Algebraic K-Theory, Number Theory, Geometry and Analysis: by Bak A. (ed.)

By Bak A. (ed.)

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Be a family of transformations of a space S into a space T. , = T. ,. There is another method of introducing a topology into the family F of transformations. This method stems from the following consideration. Given a mapping f:S --t T, we know that the functional value f(x) is a continuous function of x. Can we so choose a topology for F that f(x) is a continuous function off? The answer is "yes," and the development which follows is largely due to R. H. Fox [78]. For each compact subset C of S and each open subset U ofT, let F(C, U) denote the collection of all mappings fin F, such that f(C) is contained in U.

Assuming that H contains an element other than 0, let h 1 be the element of H such that d(O, h 1 ) is a minimum. Then H consists of all multiples of h 1 . For if there were an element h 2 in H that was not a multiple of ht, then for some integer n, nh 1 - h 2 would be closer to zero than h 1 • Therefore His cyclic. 0 A product of topological groups is again a topological group. We utilize the usual direct product for the group operation and the Tychonoff topology. Precisely, if {G.. } is a collection of topological groups indexed by a set A = {a}, then the product IP AG..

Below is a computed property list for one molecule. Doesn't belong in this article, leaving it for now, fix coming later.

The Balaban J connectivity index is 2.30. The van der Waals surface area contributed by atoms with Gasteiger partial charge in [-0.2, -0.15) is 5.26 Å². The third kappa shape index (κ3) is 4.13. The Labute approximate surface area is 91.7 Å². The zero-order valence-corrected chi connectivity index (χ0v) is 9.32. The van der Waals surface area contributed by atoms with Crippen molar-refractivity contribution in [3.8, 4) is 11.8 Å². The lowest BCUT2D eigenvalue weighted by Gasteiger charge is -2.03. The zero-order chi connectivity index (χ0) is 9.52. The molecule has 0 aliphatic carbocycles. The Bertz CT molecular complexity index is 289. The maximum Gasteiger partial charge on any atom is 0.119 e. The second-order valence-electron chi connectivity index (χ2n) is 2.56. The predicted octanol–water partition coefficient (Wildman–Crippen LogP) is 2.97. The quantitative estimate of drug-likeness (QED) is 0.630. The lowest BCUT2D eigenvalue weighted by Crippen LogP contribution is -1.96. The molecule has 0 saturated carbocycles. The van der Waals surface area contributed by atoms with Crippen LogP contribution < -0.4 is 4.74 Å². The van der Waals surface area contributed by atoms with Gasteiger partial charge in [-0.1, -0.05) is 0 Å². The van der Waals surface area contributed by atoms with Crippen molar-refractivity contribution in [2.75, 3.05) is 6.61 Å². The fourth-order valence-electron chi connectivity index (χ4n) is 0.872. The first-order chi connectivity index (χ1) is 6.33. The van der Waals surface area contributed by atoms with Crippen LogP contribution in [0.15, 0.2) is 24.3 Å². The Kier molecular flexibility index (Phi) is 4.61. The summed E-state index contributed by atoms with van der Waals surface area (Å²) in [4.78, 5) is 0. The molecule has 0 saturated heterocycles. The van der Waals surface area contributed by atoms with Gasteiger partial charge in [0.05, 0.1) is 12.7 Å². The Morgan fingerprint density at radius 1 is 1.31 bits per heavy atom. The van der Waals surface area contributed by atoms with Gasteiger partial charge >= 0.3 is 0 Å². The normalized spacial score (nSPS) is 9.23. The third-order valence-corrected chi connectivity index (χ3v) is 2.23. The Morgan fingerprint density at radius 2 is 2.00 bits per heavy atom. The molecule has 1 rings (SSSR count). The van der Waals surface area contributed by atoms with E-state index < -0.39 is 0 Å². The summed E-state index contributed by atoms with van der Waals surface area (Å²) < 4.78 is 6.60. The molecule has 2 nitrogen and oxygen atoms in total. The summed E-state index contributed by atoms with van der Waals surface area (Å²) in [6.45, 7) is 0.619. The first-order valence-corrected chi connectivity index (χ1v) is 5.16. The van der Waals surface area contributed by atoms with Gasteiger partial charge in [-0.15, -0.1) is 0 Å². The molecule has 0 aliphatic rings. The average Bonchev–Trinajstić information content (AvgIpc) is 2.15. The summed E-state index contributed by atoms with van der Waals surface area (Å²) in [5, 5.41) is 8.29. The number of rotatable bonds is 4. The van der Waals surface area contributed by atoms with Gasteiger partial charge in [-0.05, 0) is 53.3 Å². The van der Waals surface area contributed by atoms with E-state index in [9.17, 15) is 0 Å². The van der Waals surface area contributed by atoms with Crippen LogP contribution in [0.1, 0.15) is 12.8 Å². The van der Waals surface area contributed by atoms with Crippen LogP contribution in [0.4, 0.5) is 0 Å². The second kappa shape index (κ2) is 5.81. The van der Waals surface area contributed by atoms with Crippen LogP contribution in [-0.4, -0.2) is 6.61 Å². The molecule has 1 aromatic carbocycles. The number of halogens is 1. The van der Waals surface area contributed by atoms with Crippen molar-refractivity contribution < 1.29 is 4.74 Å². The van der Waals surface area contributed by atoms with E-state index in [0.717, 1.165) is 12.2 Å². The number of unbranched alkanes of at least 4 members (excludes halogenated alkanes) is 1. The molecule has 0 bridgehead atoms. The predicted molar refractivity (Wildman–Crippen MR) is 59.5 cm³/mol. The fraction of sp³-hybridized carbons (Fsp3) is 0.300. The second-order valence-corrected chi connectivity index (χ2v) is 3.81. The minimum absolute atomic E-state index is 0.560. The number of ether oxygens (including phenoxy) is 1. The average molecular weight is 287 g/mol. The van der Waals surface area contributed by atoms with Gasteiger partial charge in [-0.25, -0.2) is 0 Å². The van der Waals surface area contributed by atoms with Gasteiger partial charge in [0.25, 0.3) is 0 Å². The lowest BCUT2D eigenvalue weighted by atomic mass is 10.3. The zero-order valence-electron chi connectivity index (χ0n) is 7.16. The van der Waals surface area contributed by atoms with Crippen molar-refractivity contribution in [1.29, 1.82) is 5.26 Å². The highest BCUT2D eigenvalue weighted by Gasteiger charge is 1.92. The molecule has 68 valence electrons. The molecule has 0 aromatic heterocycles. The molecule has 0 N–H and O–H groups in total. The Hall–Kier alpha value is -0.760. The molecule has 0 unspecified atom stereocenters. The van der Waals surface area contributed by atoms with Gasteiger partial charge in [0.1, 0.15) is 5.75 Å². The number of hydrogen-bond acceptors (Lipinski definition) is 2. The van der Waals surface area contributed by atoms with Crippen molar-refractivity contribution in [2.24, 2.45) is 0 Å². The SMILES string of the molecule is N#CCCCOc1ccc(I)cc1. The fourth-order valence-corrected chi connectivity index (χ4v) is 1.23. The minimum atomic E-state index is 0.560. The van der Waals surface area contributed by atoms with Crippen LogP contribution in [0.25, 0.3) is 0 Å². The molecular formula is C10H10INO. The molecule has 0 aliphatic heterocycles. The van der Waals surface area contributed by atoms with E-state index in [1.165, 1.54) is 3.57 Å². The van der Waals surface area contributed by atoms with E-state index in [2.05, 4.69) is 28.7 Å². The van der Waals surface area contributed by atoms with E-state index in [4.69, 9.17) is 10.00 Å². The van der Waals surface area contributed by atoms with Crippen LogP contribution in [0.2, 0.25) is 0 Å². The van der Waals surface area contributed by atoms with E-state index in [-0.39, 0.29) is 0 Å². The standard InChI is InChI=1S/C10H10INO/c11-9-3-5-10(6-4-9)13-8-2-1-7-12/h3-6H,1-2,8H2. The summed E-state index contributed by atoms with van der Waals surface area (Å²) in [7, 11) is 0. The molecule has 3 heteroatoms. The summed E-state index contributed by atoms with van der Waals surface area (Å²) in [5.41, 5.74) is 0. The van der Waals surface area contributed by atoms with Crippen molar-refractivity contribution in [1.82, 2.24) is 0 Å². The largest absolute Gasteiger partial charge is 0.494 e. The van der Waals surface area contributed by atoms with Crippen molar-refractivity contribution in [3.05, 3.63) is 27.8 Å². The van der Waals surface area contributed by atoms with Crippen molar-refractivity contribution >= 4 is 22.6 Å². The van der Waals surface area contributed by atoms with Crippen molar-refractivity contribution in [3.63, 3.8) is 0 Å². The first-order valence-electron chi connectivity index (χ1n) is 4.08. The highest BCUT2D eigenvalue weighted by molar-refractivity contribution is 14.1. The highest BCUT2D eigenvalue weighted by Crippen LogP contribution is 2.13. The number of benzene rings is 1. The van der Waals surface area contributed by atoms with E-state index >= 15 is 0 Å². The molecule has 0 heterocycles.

We begin the discussion with several well-known examples that present some standard procedures. ExAMPLE 1. Let I dt:>note a closed interval [a, b] in El, and let C(l) be the collection of all real-valued continuous functions defined on I. We topologize C(I) by means of the following metric. For two functions f and g in C(l), define d(f, g) = maxr lf(x) - g(x)l. It is lrft as an rasy exercise for the rradcr to verify that this is indeed a metric. 1-11] 29 FUNCTION SPACES ExAMPLE 2. Let I (a, b] again, and let R(I) be the collection of all bounded real-valued functions on I, continuous or not.

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